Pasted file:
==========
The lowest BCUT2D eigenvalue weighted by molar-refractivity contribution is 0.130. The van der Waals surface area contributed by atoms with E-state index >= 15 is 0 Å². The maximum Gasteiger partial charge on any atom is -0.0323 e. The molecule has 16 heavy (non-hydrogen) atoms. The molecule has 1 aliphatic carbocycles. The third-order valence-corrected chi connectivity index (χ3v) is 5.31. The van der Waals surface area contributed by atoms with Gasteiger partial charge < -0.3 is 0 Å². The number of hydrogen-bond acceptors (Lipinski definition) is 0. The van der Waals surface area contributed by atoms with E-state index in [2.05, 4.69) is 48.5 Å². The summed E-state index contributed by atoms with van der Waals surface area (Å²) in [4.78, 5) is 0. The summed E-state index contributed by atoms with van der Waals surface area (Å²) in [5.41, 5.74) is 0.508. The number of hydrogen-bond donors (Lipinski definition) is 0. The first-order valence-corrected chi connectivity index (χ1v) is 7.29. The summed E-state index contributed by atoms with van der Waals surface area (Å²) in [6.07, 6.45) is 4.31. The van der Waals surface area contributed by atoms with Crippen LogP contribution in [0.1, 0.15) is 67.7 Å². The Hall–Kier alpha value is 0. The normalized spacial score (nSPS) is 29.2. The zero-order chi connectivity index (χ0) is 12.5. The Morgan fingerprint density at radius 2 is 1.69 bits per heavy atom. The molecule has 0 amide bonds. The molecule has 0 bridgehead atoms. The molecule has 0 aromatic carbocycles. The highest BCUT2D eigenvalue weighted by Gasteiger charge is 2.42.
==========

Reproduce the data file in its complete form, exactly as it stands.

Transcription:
The lowest BCUT2D eigenvalue weighted by molar-refractivity contribution is 0.130. The van der Waals surface area contributed by atoms with E-state index >= 15 is 0 Å². The maximum Gasteiger partial charge on any atom is -0.0323 e. The molecule has 16 heavy (non-hydrogen) atoms. The molecule has 1 aliphatic carbocycles. The third-order valence-corrected chi connectivity index (χ3v) is 5.31. The van der Waals surface area contributed by atoms with Gasteiger partial charge < -0.3 is 0 Å². The number of hydrogen-bond acceptors (Lipinski definition) is 0. The van der Waals surface area contributed by atoms with E-state index in [2.05, 4.69) is 48.5 Å². The summed E-state index contributed by atoms with van der Waals surface area (Å²) in [4.78, 5) is 0. The summed E-state index contributed by atoms with van der Waals surface area (Å²) in [5.41, 5.74) is 0.508. The number of hydrogen-bond donors (Lipinski definition) is 0. The first-order valence-corrected chi connectivity index (χ1v) is 7.29. The summed E-state index contributed by atoms with van der Waals surface area (Å²) in [6.07, 6.45) is 4.31. The van der Waals surface area contributed by atoms with Crippen LogP contribution in [0.1, 0.15) is 67.7 Å². The Hall–Kier alpha value is 0. The normalized spacial score (nSPS) is 29.2. The zero-order chi connectivity index (χ0) is 12.5. The Morgan fingerprint density at radius 2 is 1.69 bits per heavy atom. The molecule has 0 amide bonds. The molecule has 0 bridgehead atoms. The molecule has 0 aromatic carbocycles. The highest BCUT2D eigenvalue weighted by Gasteiger charge is 2.42.